U.S., China confer on Ukraine, urge de-escalation and calm

by mcardinal


China told the United States on Thursday it wants all sides involved in Ukraine to remain calm and avoid increasing tensions, while Washington stressed de-escalation and warned of the security and economic risks from any Russian aggression.

“We call on all parties to stay calm and refrain from doing things that agitate tensions and hype up the crisis,” China’s Foreign Ministry quoted Foreign Minister Wang Yi as telling U.S. Secretary of State Antony Blinken in a telephone call.

Later on Thursday, China’s U.N. ambassador Zhang Jun said a “time-honored Olympic Truce” for the Beijing Winter Games that begin early next month would start from Jan. 28.

“Let’s take this opportunity to promote peace, solidarity, cooperation, and other common values shared by all humanity, to make our world a better place,” Zhang tweeted.

The United States, too, put the emphasis on diplomacy.

“Secretary Blinken … conveyed that de-escalation and diplomacy are the responsible way forward,” the U.S. State Department quoted Blinken as saying in the call with Wang, adding that global security and the economic risks posed by further Russian aggression figured in the talks.

However, U.S.-based analysts said that with China-Russia relations possibly at their warmest in history Washington could not expect Chinese backing for its position in the Ukraine standoff.

Russia has been building up its forces on Ukraine’s borders for months and has demanded NATO pull troops and weapons from eastern Europe and bar Ukraine, a former Soviet state, from ever joining the U.S.-led military alliance.


NATO allies reject this but say they are ready to discuss arms control and confidence-building measures.

Daniel Russel, the senior U.S. diplomat for Asia under former President Barack Obama, noted that while China could not be happy about the possibility of an invasion of Ukraine on the eve of the Olympics, “Wang Yi chose to defend Russia’s ‘legitimate security concerns’ rather than offer any support to Blinken.”

Bonnie Glaser of the German Marshall Fund of the United States said Beijing could act as a spoiler to any attempts by the United States and its allies to impose costs on Russia.

“It is unlikely that the U.S. can get China on board over Ukraine. Beijing won’t endorse use of force, but it is sympathetic with Russian views of NATO. And this is not just about the Olympics,” she said.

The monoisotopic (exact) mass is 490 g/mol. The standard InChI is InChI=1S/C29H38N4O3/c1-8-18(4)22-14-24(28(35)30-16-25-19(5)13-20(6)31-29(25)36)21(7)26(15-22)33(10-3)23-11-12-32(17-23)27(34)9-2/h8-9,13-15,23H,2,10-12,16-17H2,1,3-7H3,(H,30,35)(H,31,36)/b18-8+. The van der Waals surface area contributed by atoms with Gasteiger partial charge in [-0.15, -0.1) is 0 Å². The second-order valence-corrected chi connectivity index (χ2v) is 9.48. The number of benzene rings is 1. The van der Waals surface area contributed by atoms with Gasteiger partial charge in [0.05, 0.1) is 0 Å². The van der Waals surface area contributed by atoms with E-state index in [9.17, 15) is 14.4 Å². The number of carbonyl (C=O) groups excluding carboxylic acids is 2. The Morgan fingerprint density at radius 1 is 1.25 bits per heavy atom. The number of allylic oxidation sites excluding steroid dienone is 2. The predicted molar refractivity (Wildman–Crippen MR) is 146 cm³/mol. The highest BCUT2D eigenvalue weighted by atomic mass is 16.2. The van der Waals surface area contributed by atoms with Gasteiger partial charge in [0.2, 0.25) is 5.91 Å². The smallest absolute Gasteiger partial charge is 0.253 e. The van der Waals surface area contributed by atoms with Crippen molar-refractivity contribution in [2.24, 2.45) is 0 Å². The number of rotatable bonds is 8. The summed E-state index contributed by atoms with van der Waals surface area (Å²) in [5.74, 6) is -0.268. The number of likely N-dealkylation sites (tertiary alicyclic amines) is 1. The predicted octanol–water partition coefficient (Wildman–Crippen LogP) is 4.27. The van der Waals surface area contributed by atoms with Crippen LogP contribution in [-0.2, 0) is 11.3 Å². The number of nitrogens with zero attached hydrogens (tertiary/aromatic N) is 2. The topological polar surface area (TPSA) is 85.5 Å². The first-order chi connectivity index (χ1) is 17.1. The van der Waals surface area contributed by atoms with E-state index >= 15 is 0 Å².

“If the U.S./EU impose sanctions on Russia, China is likely to take steps to mitigate their impact,” she said.

Wang, apparently referring to NATO’s expansion in eastern Europe, told Blinken that one country’s security could not be at the expense of others and regional security could not be guaranteed by strengthening or even expanding military blocs, his ministry said.

The United States has urged Ukraine and Russia to return to a set of pacts to end a separatist war by Russian-speakers in eastern Ukraine. But steps set out in the so-called Minsk II agreement remain unimplemented, with Russia’s insistence that it is not a party to the conflict and therefore not bound by its terms being a major blockage.

Rand Corporation analyst Derek Grossman said China’s readout of the call with Blinken said Wang had highlighted Minsk, even though Russia had never abided by it.

“I don’t see much room for U.S.-China cooperation here, unfortunately … The U.S. would have to close the door to future NATO expansion for China to get on board, and Secretary Blinken has already stated that this is a non-starter.”


Wang said the new Minsk agreement was “a fundamental political document recognized by all parties and should be effectively implemented.

“As long as efforts are made in line with the direction and spirit of the agreement, China will support them,” he said.

China has strengthened ties with Russia as tension between Beijing and Washington has mounted over issues ranging from trade to human rights, Taiwan and China’s extensive maritime claims.

Russian President Vladimir Putin is expected to visit China next week for the Winter Olympics.

Russian troops invaded Georgia in August 2008 while Putin was in China taking in the opening ceremonies of Beijing’s Summer Olympics. The crisis took some Western countries by surprise.

Wang underscored the cool state of Beijing’s ties with Washington, saying that the United States “continues to make mistakes in its words and deeds on China, causing new shocks to the relationship”.

“The top priority at the moment is that the U.S. should stop interfering with the Beijing Winter Olympics, stop playing with fire on the Taiwan issue, and stop creating various anti-China cliques,” he said.

The United States, Canada, Australia and Britain have announced they will not send any state officials to the Games because of China’s human rights record. China denies rights abuses and had rejected what it calls the politicization of sport.

Copyright 2022 Thomson/Reuters